When it comes to oil & gas, whilst the total volume of pipeline spills is thought to be decreasing, the statistics remain concerning. According to Statista, in the US alone, there were a total of 578 pipeline incidents reported in a single year. Of course, long term COP26 commitments aim to move us away from fossil fuels altogether – but, right now, these fuels remain vital socially and economically across the globe. Conserving them must be an urgent priority – as must safeguarding against the environmental harm that leaks can cause.

Three applications of DAS pipeline monitoring technology to reduce carbon footprint

All of the evidence above points to pipeline leak detection as an essential strategy for reducing carbon emissions and pollution caused by pipeline spills. Leak detection methods such as line walking, aerial surveillance and SCADA systems have been utilised by pipeline operators for many years. But, given the cost of pipeline spills to the environment around us, it is critically clear that pipeline monitoring systems need to evolve to meet the morphing challenge.

Three strategic areas must be considered: Speed, accuracy, and intelligence. The right DAS pipeline monitoring system, correctly configured with the right machine learning to enhance the raw photonic data, is able to deliver all three.

Speed of detection: Although the standard leak detection parameter of one percent of a pipeline’s flowrate might seem small, in reality a leak at this level can represent a loss of 1,000 barrels of oil a day. A delay of just a few hours can cause oil, gas or water wastage that we simply cannot accept, given today’s environmental concerns (not to mention the cost to pipeline operators, who stand to lose millions from even the smallest leak). DAS leak detection technology, such as Fotech LivePIPE II®, has the ability to detect leaks as small as 20 litres per minute, from pipeline breaches as small as 1mm in diameter. It can then raise the alarm within just 90 seconds. This equips the operator to address previously undetectable leaks as rapidly as possible, potentially preserving millions of barrels of oil, cubic feet of natural gas, or litres of water.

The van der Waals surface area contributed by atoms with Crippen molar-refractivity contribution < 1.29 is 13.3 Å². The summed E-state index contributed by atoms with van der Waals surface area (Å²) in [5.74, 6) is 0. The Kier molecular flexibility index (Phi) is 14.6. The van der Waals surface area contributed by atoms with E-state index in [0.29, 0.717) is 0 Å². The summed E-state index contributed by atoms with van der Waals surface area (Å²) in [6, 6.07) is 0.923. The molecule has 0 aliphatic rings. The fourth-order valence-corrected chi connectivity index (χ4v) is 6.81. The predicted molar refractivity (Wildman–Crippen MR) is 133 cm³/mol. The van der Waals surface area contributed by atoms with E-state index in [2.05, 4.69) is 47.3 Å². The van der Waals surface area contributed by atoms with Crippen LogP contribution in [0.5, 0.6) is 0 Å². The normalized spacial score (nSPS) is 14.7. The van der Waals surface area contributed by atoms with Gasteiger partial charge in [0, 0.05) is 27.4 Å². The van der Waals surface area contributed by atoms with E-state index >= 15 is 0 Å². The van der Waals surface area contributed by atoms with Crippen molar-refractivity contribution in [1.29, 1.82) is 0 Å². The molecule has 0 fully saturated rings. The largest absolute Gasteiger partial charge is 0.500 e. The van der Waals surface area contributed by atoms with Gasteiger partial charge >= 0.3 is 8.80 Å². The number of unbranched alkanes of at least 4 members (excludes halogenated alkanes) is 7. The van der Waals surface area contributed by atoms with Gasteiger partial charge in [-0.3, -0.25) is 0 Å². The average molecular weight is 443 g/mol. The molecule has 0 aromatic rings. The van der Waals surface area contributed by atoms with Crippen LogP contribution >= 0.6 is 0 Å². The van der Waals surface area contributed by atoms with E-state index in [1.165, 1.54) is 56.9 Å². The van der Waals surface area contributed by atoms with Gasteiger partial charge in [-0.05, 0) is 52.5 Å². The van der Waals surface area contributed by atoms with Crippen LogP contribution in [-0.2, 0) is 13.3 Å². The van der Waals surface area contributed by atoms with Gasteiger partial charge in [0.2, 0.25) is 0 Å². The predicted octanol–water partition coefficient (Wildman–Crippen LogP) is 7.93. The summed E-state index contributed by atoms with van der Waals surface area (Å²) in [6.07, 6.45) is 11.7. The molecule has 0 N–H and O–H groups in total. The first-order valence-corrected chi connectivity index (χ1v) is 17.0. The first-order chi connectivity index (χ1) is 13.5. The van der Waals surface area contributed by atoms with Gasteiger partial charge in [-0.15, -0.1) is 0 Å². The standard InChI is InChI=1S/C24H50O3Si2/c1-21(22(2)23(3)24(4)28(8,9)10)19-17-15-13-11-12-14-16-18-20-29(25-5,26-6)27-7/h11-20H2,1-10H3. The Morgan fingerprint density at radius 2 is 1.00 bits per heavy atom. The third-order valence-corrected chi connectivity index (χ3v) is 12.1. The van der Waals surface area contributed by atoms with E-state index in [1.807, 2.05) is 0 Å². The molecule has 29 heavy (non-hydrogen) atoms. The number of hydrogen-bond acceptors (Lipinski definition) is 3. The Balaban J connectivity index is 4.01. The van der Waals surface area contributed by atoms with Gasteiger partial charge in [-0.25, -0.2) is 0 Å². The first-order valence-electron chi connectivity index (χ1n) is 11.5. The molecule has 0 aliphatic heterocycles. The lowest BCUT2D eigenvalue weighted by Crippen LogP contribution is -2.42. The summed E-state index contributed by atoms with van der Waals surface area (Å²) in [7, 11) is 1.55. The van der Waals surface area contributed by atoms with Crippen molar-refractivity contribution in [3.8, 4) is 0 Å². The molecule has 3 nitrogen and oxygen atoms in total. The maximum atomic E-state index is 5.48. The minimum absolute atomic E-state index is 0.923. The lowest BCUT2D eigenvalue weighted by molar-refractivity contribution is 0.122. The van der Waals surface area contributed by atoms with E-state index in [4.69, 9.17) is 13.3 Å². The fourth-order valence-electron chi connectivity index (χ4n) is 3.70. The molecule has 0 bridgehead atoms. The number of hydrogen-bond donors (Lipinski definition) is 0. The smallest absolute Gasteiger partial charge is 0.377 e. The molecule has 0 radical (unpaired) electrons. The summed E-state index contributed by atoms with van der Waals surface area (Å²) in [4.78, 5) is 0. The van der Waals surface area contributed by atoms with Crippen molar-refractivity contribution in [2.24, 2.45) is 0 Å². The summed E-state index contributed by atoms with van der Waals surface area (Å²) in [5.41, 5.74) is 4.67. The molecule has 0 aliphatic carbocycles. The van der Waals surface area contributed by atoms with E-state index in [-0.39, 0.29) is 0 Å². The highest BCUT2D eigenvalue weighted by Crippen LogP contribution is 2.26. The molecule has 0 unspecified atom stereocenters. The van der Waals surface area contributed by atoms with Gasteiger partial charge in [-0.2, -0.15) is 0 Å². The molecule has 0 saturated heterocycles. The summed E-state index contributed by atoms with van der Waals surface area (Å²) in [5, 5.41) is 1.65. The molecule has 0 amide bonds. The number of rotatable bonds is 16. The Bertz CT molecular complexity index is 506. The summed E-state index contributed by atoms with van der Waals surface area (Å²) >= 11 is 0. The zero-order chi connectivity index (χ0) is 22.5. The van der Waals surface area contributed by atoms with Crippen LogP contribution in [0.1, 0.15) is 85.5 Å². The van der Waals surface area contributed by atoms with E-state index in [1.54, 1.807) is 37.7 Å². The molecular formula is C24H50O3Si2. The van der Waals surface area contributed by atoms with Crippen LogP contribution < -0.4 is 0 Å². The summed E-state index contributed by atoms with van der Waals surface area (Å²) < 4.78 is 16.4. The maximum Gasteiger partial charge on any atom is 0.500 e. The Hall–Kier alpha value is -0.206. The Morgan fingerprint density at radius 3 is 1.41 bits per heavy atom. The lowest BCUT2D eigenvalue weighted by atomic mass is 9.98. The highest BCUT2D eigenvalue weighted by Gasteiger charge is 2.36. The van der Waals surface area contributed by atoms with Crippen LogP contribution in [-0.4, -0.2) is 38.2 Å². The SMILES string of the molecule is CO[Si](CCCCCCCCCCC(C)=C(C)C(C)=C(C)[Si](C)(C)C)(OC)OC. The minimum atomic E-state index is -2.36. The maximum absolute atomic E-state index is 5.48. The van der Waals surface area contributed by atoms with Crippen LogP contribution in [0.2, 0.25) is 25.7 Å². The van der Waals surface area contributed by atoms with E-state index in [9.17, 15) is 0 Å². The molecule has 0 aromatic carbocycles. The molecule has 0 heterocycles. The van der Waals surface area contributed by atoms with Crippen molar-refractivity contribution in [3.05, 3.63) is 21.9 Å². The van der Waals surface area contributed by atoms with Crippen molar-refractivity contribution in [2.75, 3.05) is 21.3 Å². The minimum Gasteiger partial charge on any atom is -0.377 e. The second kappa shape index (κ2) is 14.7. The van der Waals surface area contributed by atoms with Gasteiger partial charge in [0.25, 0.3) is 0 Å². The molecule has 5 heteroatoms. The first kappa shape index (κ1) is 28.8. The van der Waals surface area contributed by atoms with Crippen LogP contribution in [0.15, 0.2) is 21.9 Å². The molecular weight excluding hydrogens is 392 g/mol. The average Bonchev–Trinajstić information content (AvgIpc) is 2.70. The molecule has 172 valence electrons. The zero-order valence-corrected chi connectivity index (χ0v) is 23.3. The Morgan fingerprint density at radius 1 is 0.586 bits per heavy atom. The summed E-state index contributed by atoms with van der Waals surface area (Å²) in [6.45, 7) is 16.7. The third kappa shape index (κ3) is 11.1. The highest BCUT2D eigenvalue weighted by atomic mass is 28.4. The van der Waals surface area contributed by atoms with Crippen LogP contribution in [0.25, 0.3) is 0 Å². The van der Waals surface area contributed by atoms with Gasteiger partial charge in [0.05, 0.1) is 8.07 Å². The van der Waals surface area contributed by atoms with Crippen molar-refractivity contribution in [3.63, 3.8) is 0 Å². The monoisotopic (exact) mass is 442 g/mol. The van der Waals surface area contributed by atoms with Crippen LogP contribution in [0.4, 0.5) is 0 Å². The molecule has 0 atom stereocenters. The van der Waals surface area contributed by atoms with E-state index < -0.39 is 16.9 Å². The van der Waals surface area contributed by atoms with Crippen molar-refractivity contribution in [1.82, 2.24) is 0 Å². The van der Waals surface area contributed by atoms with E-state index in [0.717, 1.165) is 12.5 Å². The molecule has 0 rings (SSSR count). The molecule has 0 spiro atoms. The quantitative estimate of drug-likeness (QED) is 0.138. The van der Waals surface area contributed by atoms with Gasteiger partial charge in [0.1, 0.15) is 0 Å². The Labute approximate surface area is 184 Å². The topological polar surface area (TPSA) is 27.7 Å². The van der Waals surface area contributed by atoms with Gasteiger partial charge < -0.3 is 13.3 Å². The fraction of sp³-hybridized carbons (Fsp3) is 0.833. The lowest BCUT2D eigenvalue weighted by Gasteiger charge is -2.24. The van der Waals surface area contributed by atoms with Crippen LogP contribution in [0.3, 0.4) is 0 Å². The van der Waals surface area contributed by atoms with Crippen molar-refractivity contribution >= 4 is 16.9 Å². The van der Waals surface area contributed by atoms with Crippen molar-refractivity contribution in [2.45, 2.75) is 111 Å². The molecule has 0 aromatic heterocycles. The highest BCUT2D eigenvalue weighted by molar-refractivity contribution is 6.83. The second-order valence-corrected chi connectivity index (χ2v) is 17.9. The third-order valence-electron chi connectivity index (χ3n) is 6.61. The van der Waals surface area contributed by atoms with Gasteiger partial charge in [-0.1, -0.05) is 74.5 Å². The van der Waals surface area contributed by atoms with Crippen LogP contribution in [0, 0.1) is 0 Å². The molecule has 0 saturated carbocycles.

Accuracy of location: Whilst pipeline leaks must be detected and fixed quickly, the very business of pinpointing the leak can in itself cause environmental harm. Travelling vast distances to reach the pipeline in itself requires heavy fuel consumption. Helios DAS®, combined with the artificial intelligence of the Panoptes alarm server, has the ability to pinpoint even the smallest leak location to within metres. In some cases (for instance an attempt to “hot tap” a pipeline) travel can be mitigated entirely – for example by sending a UAV drone to warn off perpetrators. And, where a leak does require manual repair, removing the need to excavate potentially miles of pipeline just to find the leak reduces the risk of unnecessary damage to the environment – and to the species that make their habitats in that environment.

Depth of intelligence: Crucially, though, it is the ability to enhance understanding of the likely cause and severity of pipeline spills that distinguishes distributed acoustic sensing. In the case of LivePIPE II®, the combination of the Helios DAS® interrogator and the machine learning capabilities of the Panoptes alarm server produces rich insights. Every unique acoustic signature is analysed to determine not just the location, but the likely cause of the pipeline disturbance. False positives can be identified, reducing unnecessary responses and the associated fuel and excavation costs. Repair teams can attend the site already armed with intelligence on the exact location and probable cause of the leak, so that repairs are faster and less obtrusive. Data can even be gathered, recorded, played back by Fotech’s EDAM platform for deeper insights into historical trends over time.  

More on DAS Pipeline Monitoring Technology